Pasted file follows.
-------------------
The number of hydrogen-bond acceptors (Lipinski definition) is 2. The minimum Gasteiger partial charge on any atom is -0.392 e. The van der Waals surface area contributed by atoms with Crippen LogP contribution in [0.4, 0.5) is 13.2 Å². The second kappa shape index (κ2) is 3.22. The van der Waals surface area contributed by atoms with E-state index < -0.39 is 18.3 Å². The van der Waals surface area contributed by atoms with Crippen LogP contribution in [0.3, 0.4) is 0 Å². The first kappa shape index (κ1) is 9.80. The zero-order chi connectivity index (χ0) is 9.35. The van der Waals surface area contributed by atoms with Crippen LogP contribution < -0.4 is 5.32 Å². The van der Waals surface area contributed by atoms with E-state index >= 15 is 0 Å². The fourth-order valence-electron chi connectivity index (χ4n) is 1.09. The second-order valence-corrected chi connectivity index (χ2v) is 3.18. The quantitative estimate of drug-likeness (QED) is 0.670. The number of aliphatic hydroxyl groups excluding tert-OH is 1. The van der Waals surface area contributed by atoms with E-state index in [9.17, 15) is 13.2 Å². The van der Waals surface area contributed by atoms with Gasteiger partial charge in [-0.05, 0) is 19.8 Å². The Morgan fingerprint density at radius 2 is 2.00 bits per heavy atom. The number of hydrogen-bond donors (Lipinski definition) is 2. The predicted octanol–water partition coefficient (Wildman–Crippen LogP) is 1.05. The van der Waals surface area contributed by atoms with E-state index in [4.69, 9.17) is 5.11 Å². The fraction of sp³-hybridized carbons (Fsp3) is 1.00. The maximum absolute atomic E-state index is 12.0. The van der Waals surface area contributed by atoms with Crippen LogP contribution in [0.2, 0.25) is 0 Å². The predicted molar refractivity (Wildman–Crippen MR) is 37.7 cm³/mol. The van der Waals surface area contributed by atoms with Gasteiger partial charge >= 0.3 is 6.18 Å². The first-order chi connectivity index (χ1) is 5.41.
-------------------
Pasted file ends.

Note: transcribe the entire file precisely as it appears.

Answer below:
The number of hydrogen-bond acceptors (Lipinski definition) is 2. The minimum Gasteiger partial charge on any atom is -0.392 e. The van der Waals surface area contributed by atoms with Crippen LogP contribution in [0.4, 0.5) is 13.2 Å². The second kappa shape index (κ2) is 3.22. The van der Waals surface area contributed by atoms with E-state index < -0.39 is 18.3 Å². The van der Waals surface area contributed by atoms with Crippen LogP contribution in [0.3, 0.4) is 0 Å². The first kappa shape index (κ1) is 9.80. The zero-order chi connectivity index (χ0) is 9.35. The van der Waals surface area contributed by atoms with Crippen LogP contribution < -0.4 is 5.32 Å². The van der Waals surface area contributed by atoms with E-state index >= 15 is 0 Å². The fourth-order valence-electron chi connectivity index (χ4n) is 1.09. The second-order valence-corrected chi connectivity index (χ2v) is 3.18. The quantitative estimate of drug-likeness (QED) is 0.670. The number of aliphatic hydroxyl groups excluding tert-OH is 1. The van der Waals surface area contributed by atoms with E-state index in [9.17, 15) is 13.2 Å². The van der Waals surface area contributed by atoms with Gasteiger partial charge in [-0.05, 0) is 19.8 Å². The Morgan fingerprint density at radius 2 is 2.00 bits per heavy atom. The number of hydrogen-bond donors (Lipinski definition) is 2. The predicted octanol–water partition coefficient (Wildman–Crippen LogP) is 1.05. The van der Waals surface area contributed by atoms with E-state index in [4.69, 9.17) is 5.11 Å². The fraction of sp³-hybridized carbons (Fsp3) is 1.00. The maximum absolute atomic E-state index is 12.0. The van der Waals surface area contributed by atoms with Crippen LogP contribution in [0.2, 0.25) is 0 Å². The predicted molar refractivity (Wildman–Crippen MR) is 37.7 cm³/mol. The van der Waals surface area contributed by atoms with Gasteiger partial charge >= 0.3 is 6.18 Å². The first-order chi connectivity index (χ1) is 5.41.